Last Updated: 23 September 2023

Reviewed by the BioHackers Lab Team | Last updated: September 23, 2023

Taurine is naturally present in foods like seafood, red meat, and dark poultry, is a lesser-known amino acid with various promising health benefits.

Table of foods rich in taurine like tilapia fish, seaweed, raw squid, clams, scallops

Key takeaways:

  • Seaweed, particularly nori, emerges as the top taurine source, with over 1,000 mg per 100 grams.
  • Tilapia is a protein-rich taurine source, offering nearly 1,000 mg per serving.
  • Scallops supply around 850 mg of taurine per 100-gram serving, while mussels and clams offer 780 mg and nearly 700 mg per 100 grams, respectively.
  • Dark turkey and chicken meat provide taurine, offering around 437 mg and 265 mg per 100 grams, respectively.
  • Beef offers a relatively moderate taurine source with roughly 68 mg per 100 grams. 

While taurine might not be as famous as other nutrients, its significance in our diet cannot be overlooked. This little-known amino acid is naturally present in various foods, particularly in animal-based sources.

Beyond being an ingredient in energy drinks, taurine plays a vital role in the human body, with emerging research suggesting it could have implications for longevity and overall well-being.

What Foods Are High in Taurine?

Taurine is naturally found in various animal-based foods and is less common in plant-based options.

Here are 15 food sources of taurine:

  1. Seaweed, like nori, is densely packed with taurine, supplying over 1,000 milligrams (mg) per 100 grams. Beyond being a stellar taurine provider, edible seaweeds offer an abundance of iron, calcium, and vitamin C.
  2. Tilapia is an excellent source of taurine, with nearly 1,000 mg in a serving. This protein-rich fish is relatively low in fat. It is a hearty and affordable fish. Broil or bake it simply, then squeeze lemon for a light, nutritious dinner.
  3. Scallops supply around 850 mg of taurine in each 100-gram serving. They also furnish zinc, B12, and protein that boost immunity, metabolism, and muscle recovery after exercise.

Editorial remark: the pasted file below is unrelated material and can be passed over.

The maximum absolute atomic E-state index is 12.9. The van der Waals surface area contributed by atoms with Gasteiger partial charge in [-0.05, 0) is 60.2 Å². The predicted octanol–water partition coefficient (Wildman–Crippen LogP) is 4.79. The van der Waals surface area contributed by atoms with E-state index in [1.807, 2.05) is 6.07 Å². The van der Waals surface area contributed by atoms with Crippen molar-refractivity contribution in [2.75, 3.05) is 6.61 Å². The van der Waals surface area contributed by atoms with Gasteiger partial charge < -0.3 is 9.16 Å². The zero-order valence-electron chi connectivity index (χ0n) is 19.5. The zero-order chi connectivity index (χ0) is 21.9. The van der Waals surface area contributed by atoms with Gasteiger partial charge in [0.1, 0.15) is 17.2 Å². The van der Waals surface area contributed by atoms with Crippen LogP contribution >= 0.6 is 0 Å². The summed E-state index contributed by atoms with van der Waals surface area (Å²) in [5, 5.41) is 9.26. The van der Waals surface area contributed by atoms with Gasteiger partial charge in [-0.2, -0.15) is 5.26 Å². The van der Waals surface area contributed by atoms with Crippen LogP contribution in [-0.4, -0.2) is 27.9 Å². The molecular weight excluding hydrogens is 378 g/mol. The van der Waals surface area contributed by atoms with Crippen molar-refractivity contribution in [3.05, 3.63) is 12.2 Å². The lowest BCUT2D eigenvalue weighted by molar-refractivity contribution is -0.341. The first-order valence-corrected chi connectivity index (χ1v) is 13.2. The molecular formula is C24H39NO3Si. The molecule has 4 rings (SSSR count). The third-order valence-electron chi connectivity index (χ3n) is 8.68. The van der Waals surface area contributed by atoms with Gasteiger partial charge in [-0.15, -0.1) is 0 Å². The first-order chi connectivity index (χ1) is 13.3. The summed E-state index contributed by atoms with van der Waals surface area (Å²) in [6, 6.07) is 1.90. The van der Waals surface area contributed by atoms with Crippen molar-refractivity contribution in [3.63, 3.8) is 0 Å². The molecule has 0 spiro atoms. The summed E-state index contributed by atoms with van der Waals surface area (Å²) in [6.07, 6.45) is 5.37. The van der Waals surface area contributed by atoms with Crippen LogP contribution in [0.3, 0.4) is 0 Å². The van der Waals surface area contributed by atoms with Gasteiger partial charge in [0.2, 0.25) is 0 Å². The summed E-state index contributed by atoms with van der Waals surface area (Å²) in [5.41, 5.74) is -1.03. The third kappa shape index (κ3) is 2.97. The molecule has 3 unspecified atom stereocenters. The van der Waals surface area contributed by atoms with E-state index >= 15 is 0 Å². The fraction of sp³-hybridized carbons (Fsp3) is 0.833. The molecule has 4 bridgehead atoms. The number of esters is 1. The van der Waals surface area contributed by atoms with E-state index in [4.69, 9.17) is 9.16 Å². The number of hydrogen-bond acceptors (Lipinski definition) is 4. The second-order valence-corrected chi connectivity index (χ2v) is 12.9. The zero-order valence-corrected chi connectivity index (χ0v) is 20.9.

4. Mussels offer comparable amounts of taurine to clams, with about 780 mg per 100 grams. Their amino acid, vitamin, and mineral content make mussels a true superfood from the sea that benefits muscles and mind alike.
  1. Clams deliver a motherlode of taurine at nearly 700 mg per 100 grams. Their abundance of iron, vitamin B12, and protein make clams a uniquely nutrient-dense choice.
  2. Raw Squid is a top source with about 520 mg of taurine per 100 grams. This low-calorie, low-fat mollusk also provides protein, Vitamin B12, selenium, iron, and potassium. 
  1. Dark turkey meat leads the way in the poultry department, supplying nearly 437 mg per 100 grams. Turkey also adds protein, selenium, and B vitamins to satisfy hunger, protect immunity, and power us through busy days.
  1. Octopus provides about 335 mg of taurine per 3-ounce serving. Octopus fills you up with lean protein and iron but leaves out the fat, making it ideal for heart health. 
  1. Dark chicken meat offers approximately 265 mg of taurine per 100 grams, giving it a leg up over light meat. Beyond taurine, chicken supplies satiating protein and nutrients to power activity and recovery.
  2. Though small, shrimp delivers up to 225 mg of taurine per 100 grams. Their abundance of antioxidant selenium teams up with taurine to promote immune health and vitality.
  3. Cod fish offers a comparable nearly 176 mg of taurine per 100-gram serving, alongside lean protein. This firm white fish is an excellent choice for trying out flavor combinations.
  1. Salmon brings a valuable infusion of anti-inflammatory omega-3s alongside its taurine content. A 100-gram serving nets over 130 mg of taurine to accompany salmon’s renowned cardiovascular and neurological wellness benefits.
  1. Roasted Pork while not the most significant taurine source, still provides about 84 mg per serving. Pork supports energy and muscle performance as a lean protein source with thiamin and B vitamins.
  1. Beef is rich in protein and micronutrients like iron, zinc, and taurine. A 100-gram portion nets approximately 68 mg of taurine to complement beef’s muscle growth and energy benefits.
  1. Dairy products like milk and yogurt contribute small but valuable amounts of taurine in addition to their calcium, probiotics, and protein content. Whole cow’s milk provides about 3.4 mg of taurine per 100-gram serving, while yogurt from cow’s milk contains around 0.9 mg of taurine

A balanced diet with a variety of these and other whole foods can help optimize taurine intake and overall nutritional status.

It’s worth noting that some energy drinks and supplements contain synthetic taurine. While the body can produce taurine from other amino acids, dietary sources may still be necessary to maintain optimal taurine levels in certain health conditions.

To put it into perspective:

  • A typical American diet can provide around 123 to 178 mg of taurine daily.
  • A lacto-ovo vegetarian diet, which includes dairy and eggs but excludes meat, might offer around 17 mg of taurine per day.

Why Do We Need Taurine?